What if you can afford a monthly installment agreement with the IRS, but your payments will not ever repay what you owe?
The good news is that the IRS will give you a payment plan – and leave you alone – even though you cannot pay them back.
The IRS calls this partial pay installment agreements (PPIA). Payment agreements that do not pay the IRS in full are permitted not only by IRS internal guidelines (Internal Revenue Manual 5.14.2), but by law (Internal Revenue Code Section 6519).
Internal Revenue Code 6159(a) specifically states that the IRS can enter into an agreement that facilitates either full or partial collection of an unpaid tax liability.
Even better news: In conjunction with your partial pay installment agreement, keep in the back of your mind that the IRS does have a time limitation on how long they can collect a tax debt. The time limitation, which is known as the statute of limitations on collection, is 10 years. The 10 years starts when the IRS first determines that you owe them money – that can be when you filed your tax return, when the IRS completed an audit of your tax return and found you owed additional money, or when the IRS filed a tax return for you (called a Substitute for Return) because you never filed on your own. Whenever the IRS puts a balance owed on its books, that’s when the 10 year time to collect starts. IRS collection does not last forever, and neither do payment agreements.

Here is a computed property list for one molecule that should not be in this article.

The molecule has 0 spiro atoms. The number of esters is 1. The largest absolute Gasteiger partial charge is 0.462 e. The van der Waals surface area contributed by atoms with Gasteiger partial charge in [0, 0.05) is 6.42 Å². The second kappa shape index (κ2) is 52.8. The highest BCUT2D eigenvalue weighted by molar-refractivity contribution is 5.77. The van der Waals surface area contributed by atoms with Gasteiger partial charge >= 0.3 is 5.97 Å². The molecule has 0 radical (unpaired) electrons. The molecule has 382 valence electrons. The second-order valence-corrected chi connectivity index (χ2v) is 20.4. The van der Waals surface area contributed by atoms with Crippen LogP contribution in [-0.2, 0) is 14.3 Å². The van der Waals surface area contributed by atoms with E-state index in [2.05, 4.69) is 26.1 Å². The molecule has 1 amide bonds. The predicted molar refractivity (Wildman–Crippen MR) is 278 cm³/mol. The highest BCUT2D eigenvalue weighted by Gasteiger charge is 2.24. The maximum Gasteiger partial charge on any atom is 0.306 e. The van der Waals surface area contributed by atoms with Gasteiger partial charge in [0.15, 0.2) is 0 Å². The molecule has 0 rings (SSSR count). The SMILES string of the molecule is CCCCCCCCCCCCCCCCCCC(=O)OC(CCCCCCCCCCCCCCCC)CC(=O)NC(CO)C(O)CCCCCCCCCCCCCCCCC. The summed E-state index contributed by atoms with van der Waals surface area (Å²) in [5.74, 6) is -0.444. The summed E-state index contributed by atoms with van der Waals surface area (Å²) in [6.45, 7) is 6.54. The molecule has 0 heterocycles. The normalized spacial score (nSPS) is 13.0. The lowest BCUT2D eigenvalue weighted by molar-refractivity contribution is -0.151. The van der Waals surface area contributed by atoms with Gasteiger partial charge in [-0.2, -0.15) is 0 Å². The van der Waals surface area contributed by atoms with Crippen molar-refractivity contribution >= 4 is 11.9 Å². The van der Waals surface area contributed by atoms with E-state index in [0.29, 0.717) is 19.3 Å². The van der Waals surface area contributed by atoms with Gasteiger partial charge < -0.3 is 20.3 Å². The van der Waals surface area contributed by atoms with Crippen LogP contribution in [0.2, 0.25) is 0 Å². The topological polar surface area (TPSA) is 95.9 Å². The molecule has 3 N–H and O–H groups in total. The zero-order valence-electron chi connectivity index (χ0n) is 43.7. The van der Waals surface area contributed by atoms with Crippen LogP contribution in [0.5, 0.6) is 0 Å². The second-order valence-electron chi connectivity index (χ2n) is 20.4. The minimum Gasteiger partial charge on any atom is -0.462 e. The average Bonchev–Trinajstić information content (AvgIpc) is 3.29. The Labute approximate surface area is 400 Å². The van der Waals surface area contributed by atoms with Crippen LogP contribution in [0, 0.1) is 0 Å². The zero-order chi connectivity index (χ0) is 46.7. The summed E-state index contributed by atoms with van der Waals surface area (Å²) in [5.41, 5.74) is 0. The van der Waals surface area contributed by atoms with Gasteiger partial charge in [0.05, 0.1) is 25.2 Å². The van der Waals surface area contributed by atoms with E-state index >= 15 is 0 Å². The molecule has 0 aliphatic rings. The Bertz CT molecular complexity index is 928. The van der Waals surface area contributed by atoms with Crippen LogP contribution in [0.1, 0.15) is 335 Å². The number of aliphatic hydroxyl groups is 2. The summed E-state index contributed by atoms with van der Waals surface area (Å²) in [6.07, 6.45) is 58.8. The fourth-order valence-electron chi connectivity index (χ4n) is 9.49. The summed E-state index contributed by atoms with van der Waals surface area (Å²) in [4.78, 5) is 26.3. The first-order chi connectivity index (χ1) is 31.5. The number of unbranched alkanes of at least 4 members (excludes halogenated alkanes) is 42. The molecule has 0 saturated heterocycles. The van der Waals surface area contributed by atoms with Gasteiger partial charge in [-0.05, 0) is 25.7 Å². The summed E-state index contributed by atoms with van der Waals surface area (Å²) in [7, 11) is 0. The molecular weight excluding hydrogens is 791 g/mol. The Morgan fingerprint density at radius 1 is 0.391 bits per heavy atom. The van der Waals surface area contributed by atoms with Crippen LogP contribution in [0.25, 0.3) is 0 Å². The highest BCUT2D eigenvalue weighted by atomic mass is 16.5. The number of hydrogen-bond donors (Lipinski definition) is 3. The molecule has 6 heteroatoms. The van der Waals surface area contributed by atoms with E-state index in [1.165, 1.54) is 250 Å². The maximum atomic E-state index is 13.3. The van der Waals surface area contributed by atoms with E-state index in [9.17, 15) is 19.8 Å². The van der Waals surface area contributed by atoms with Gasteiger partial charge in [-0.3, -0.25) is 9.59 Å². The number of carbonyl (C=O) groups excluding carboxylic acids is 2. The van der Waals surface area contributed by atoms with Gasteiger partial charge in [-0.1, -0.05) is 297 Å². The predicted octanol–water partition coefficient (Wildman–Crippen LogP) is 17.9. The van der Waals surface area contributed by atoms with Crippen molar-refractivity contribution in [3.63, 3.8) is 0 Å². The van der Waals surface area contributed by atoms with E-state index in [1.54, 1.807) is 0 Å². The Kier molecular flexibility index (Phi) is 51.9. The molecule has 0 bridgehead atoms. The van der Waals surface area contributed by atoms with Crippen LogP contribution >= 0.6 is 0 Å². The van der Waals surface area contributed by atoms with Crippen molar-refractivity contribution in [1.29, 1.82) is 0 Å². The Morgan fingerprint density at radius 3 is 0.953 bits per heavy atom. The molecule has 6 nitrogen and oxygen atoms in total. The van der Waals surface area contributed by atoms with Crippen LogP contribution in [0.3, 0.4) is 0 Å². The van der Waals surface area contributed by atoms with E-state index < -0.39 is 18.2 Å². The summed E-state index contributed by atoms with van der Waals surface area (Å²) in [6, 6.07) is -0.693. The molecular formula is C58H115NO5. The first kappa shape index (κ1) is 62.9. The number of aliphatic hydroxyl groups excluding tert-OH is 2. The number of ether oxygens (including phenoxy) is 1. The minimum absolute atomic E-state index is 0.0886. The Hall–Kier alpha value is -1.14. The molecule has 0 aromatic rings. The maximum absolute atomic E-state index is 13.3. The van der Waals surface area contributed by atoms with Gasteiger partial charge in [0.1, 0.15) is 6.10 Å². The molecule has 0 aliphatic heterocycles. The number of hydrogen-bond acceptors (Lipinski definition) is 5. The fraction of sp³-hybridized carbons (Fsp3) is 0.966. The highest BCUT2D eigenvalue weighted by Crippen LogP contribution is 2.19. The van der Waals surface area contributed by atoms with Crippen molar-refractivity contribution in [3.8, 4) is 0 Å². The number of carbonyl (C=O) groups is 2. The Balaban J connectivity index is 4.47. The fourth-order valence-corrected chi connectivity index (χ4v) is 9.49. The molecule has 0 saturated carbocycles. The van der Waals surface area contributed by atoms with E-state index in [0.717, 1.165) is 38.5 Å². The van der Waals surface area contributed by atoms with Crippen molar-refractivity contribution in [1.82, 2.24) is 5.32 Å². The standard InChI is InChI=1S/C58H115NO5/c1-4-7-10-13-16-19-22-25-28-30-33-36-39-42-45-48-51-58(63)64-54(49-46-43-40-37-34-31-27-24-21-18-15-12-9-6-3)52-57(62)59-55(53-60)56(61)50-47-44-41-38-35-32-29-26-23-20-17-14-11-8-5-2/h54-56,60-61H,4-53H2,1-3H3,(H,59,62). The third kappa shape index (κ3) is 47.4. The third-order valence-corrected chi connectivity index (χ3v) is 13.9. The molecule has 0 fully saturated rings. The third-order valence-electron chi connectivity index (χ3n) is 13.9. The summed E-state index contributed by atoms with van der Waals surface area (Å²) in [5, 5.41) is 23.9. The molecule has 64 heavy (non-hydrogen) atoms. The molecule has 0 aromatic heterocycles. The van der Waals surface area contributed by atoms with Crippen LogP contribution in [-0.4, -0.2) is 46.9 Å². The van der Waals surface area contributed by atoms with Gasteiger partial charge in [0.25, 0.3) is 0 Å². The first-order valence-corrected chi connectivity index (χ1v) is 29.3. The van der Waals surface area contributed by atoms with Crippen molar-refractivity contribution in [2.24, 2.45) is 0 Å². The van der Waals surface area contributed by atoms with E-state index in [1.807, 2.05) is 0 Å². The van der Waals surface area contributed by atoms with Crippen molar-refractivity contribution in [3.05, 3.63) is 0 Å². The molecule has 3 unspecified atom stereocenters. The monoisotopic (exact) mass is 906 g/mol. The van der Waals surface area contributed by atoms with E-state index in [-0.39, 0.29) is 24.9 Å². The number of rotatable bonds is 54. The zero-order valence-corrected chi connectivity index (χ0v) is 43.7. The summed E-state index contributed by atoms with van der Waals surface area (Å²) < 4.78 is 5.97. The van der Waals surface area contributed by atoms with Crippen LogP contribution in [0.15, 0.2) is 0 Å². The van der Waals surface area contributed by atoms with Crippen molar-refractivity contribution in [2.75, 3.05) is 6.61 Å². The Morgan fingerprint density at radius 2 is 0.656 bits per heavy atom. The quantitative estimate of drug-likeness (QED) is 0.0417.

They are called partial pay installment agreements for a reason.
What does this mean to you? To sum up, the IRS will accept partial pay installment plans, and combined with the limitation on how long the IRS has to collect a debt, this results in an agreement where you repay the IRS less than what you owe. In other words, partial pay installment agreements present a viable settlement alternative to the IRS offer in compromise program.